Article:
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English sports writer hails African Sports writers

Mar 16, 2010, 10:03 AM | Article By: Lamin Drammeh

Barnaby Chesterman, a professional sports reporter who works with the APF hailed African reporters for showing commitment and enthusiasm throughout the just ended FIFA media professional training course in the Senegalese capital, Dakar.

The 33-year-old professional reporter who spent 11 years working as a sports journalist in different media outlets in England, France and Italy, was speaking to this reporter, a few hours after the completion of a week-long FIFA media training course.

Barnaby, who led a group of reporters from different countries to an intensive weeklong professional training on the ethics of sports writing, particularly football was extremely delighted at the performances of African writers, despite all the constraints confronting them.

"Since the first day of the training session, I can see a sign of commitment and readiness in them, and above all I found them very receptive to new ideas and I was also so much impressed by their enthusiasm and willingness to learn," he said.

Barnaby who advised the participants to continue reading harder, said the two crucial areas that’s lacking with most of African reporters is how to construct a story, as well as their level of English. But he was quick to admit that if only they work hard on these two areas they will soon catch up with other leading journalists in the world.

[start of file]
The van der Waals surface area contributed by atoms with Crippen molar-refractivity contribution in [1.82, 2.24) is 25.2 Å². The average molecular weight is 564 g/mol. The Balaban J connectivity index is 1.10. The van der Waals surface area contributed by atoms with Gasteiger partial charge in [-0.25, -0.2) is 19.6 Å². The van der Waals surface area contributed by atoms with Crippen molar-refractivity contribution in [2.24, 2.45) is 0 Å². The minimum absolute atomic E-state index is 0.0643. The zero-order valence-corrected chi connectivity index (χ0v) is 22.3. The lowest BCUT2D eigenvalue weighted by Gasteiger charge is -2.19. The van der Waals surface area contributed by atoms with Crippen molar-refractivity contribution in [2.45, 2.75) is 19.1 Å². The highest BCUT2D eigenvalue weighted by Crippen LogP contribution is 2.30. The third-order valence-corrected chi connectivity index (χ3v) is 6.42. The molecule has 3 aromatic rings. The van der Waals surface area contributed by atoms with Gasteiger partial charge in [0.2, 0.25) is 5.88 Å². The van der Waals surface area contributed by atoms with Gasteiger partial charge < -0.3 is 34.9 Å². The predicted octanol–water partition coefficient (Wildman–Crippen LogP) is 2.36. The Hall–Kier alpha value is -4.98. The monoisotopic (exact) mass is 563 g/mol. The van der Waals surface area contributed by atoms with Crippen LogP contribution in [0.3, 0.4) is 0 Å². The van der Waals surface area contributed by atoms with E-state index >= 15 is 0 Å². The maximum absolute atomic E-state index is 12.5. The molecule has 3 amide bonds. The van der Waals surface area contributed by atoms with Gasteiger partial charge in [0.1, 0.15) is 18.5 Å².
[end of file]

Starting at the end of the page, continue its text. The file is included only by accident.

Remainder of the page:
"I hope each and every participant would think more about their work in terms of reporting, the AFP Sports Editor was quoted as saying by our reporter who returned from Dakar on Saturday."

This, he believes, will surely help participants to have a wider knowledge on professional reporting when the world’s most prestigious tournament kick-off in South Africa in June.

Barnaby started his journalistic career in 1999 as a freelance reporter, covering Judo in England.

He moved to work with Business Magazine in Dubai, before shifting to Kent Messenger, a local newspaper as a news reporter in 2000.

The English sports reporter who has accumulated a wealth of experience in sports reporting began working for the AFP in 2006.

He is currently based in Rome, Italy where he continues working for the AFP, which is among the three (3) biggest media agencies in the world.